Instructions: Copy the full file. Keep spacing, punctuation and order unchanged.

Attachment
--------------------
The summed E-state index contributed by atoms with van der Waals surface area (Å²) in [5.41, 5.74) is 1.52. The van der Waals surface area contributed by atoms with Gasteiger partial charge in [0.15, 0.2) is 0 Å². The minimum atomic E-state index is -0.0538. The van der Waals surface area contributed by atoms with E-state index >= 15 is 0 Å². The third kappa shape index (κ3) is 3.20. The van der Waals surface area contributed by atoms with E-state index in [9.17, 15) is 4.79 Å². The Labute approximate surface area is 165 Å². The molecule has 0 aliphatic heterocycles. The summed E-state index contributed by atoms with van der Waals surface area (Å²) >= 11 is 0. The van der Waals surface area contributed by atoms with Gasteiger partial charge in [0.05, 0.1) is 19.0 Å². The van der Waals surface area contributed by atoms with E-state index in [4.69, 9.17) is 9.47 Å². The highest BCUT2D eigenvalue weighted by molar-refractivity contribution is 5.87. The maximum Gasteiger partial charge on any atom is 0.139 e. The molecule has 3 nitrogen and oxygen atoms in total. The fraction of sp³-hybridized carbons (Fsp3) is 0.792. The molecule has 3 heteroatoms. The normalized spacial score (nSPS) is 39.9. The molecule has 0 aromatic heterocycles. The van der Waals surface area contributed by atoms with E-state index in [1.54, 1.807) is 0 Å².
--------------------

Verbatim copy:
The summed E-state index contributed by atoms with van der Waals surface area (Å²) in [5.41, 5.74) is 1.52. The van der Waals surface area contributed by atoms with Gasteiger partial charge in [0.15, 0.2) is 0 Å². The minimum atomic E-state index is -0.0538. The van der Waals surface area contributed by atoms with E-state index >= 15 is 0 Å². The third kappa shape index (κ3) is 3.20. The van der Waals surface area contributed by atoms with E-state index in [9.17, 15) is 4.79 Å². The Labute approximate surface area is 165 Å². The molecule has 0 aliphatic heterocycles. The summed E-state index contributed by atoms with van der Waals surface area (Å²) >= 11 is 0. The van der Waals surface area contributed by atoms with Gasteiger partial charge in [0.05, 0.1) is 19.0 Å². The van der Waals surface area contributed by atoms with E-state index in [4.69, 9.17) is 9.47 Å². The highest BCUT2D eigenvalue weighted by molar-refractivity contribution is 5.87. The maximum Gasteiger partial charge on any atom is 0.139 e. The molecule has 3 nitrogen and oxygen atoms in total. The fraction of sp³-hybridized carbons (Fsp3) is 0.792. The molecule has 3 heteroatoms. The normalized spacial score (nSPS) is 39.9. The molecule has 0 aromatic heterocycles. The van der Waals surface area contributed by atoms with E-state index in [1.54, 1.807) is 0 Å².